by Seth Tipps @develop-online.net
Valve founder outlines his company’s plans for the platform
Gabe Newell has given his second DICE talk in as many days, outlining Valve’s plans for expanding the PC ecosystem.
In the past year Valve has gone public with its plans for hardware development, switched focus to Linux, and is now talking about making Steam an API rather than an corporate-controlled store.
“We think there is going to be a fairly significant sea change of what we think a game is,” said Newell.
To Newell this rapid pace of change is all part of the platform that has defined his company since its launch.
“Over the last decade or so, the PC has really been the centre of innovation in our industry,” said Newell.
“Whether it’s MMOs, social gaming, free-to-play, or 3D graphics hardware, it’s really come out of the open competition that’s possible when you have things like the PC and the internet.”
The company began a revolution in distribution with the launch of Steam: the first major platform for digital distribution.
This has the founder thinking about games and gaming as an economy shaped by the holders of the platform.
In the past this has meant Windows, but Newell has already spoken about his fears that Microsoft is taking its operating system to a more closed model that would damage these economies that have thrived due to the open nature of the PC.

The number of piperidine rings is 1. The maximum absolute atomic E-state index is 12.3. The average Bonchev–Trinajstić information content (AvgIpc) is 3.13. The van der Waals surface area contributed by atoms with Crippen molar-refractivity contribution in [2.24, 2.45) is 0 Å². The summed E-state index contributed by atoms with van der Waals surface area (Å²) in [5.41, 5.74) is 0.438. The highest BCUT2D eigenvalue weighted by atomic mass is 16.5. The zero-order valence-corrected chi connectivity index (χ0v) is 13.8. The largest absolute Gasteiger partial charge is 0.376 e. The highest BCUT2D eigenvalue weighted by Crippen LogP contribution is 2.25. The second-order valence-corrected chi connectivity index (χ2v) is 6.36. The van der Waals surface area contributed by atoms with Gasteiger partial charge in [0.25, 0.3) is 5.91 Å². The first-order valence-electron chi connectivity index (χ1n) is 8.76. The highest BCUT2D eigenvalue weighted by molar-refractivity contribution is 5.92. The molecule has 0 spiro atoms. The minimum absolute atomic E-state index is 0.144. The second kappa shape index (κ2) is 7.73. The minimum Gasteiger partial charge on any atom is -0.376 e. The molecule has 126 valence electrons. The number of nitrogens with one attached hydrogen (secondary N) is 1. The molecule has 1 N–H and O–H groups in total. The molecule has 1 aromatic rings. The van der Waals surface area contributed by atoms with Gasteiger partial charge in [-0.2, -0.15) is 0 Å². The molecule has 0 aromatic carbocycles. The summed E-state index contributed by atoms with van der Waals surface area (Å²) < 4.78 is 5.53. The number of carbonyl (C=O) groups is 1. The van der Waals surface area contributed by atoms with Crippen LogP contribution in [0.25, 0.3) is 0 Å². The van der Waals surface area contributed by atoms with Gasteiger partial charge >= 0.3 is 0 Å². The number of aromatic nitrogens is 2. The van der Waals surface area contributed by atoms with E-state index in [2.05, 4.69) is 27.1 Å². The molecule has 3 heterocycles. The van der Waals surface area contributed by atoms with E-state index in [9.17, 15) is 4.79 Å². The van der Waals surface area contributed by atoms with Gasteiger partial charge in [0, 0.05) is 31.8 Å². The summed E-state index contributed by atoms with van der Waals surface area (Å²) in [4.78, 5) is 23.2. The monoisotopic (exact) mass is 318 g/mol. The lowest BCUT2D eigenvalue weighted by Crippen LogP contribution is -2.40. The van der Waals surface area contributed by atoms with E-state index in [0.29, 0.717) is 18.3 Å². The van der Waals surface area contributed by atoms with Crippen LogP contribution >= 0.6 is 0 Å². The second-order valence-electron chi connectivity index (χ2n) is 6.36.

“[Linux] is something that we’re going to continue to expand on,” said Newell.
“It’s sort of a get out of jail free pass for our industry, if we need it.”
Newell says that one of the big advantages of the PC is its power as a developer platform that allows for rapid adoption of new technologies.
The birth of streaming entertainment services gave the PC yet another use, and by taking the platform to the living room Newell thinks developers will be more able to adapt to changes in these new technologies.
“There’s no evidence at all that innovation is slowing down,” said Newell.
The first option for this living room expansion is the currently available solution of plugging an HDMI cable into a television, a feature which costs the user about $100.
The issue Valve is trying to solve is standardising input models with manufacturers so that customers can have a painless experience when adopting this low-cost solution.
The second option is a console-like form factor PC in the living room designed to work with a large screen: the heart of Valve’s partnership with Xi3 and the reason behind Steam’s new big picture mode.
The third option is pretty straightforward – a more expensive living room box – playing to the scaleability of the PC.
When all is said and done, Valve hopes to have an ecosystem that is capable of harnessing the power of the biggest resource available to the PC: its community.
“Our customers have defeated us, not by a little, but by a lot,” said Newell, speaking of the massive ammounts of user-generated content now available for games like Team Fortress 2.
While Valve flatters itself with the idea that it can compete with any game developer out there, it can never hope to compete with the volume of content produced by users.
So much the better, says Newell.
“Economies get better the bigger they are.”